Wednesday, October 19, 2011

Author: 50% Reader: 60%

"What is the art of immersion? The focus of the book is on how the internet is changing storytelling; and the idea is really that every time a new medium comes along, it takes people 20 or 30 years to figure out what to do with it, to figure out the grammar of that medium.
      The motion picture camera was invented around 1890 and it was really about 1915 before the grammar of cinema--all the things we take for granted now, like cuts and point-of-view shots and fades and pans--were consolidated into first what we would recognize as feature films. Birth of a Nation being the real landmark. It wasn't the first film that had these characteristics but it was the first film to use all of them and that people settled on that really made a difference.
       I think we are not quite there yet with the internet but we can see the outlines of what is happening, what is starting to emerge; and it's very different from the mass media that we've been used to for the past 150 years. How so? Essentially, mass media is broadcasting, whether it's in print or over the air or whatever. It's one to many. [...] it was essentially one-way communication. There was very little way for people to write back. [...]
      But one of the things your book does is it makes you realize how pervasive storytelling is and how fundamentally human an act it is. We like telling stories, we like listening to stories [...] When we retell them, we retell them with our own additions, subtractions; we retell jokes all the time, the most primitive form of it. The audience communication among each other is one of the things your book brings out.[...] You give a marvelous example of 19th century participation with the serial novel. [...]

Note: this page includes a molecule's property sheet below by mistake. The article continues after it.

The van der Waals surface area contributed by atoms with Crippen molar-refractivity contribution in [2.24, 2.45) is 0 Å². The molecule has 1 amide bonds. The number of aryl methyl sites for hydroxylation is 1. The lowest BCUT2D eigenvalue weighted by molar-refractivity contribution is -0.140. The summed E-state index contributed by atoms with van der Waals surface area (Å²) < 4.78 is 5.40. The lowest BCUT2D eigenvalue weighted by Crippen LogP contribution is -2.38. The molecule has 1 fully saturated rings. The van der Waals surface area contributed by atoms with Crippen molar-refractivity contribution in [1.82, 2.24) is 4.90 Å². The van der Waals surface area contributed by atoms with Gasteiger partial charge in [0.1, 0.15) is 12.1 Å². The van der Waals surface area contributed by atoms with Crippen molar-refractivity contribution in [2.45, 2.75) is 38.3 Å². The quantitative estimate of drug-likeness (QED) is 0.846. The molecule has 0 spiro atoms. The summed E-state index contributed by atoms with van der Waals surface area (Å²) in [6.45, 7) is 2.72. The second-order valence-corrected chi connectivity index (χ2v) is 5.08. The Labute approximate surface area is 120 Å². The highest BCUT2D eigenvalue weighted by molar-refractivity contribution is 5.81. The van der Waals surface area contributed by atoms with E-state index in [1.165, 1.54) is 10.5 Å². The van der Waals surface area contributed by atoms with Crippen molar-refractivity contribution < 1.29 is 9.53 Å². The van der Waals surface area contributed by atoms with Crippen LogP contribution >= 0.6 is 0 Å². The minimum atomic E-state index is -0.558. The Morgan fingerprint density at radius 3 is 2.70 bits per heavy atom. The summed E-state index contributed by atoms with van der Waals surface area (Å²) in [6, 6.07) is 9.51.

Dickens as a young novelist was very influenced by the technology of the day, and so were his publishers. The situation was, in England in the 1830s, you had large numbers of people who had recently migrated to cities. Increasing numbers of them were literate, far more than had been the case even 50 years before. At the same time you had fairly rapid advances in transportation with the railroads, which guaranteed a distribution system, and printing presses, and the manufacture of paper. At the same time this sort of newly literate potential audience did not have a lot of money, so it wasn't very easy for them to go out and actually buy a book. But they could afford a small portion of a book. So, novelists like Dickens published their books in monthly installments, occasionally even in weekly installments. This meant that the writing of the novel was very much an iterative process. It was ongoing as the novel was being published. So, this made it possible for readers to make their feelings known.
     And Dickens was, I think, perhaps even more than other writers at the time, very responsive to what his readers said. He didn't always follow their suggestions. With Little Nell in The Old Curiosity Shop, as it became increasingly apparent that she was going to meet an untimely demise, there was a great hue and cry."
— Russ Roberts, host of EconTalk in discussion with Frank Rose, author of The Art of Immersion: How the Digital Generation is Remaking Hollywood, Madison Avenue, and the Way we Tell Stories
Get The Art of Immersion here...

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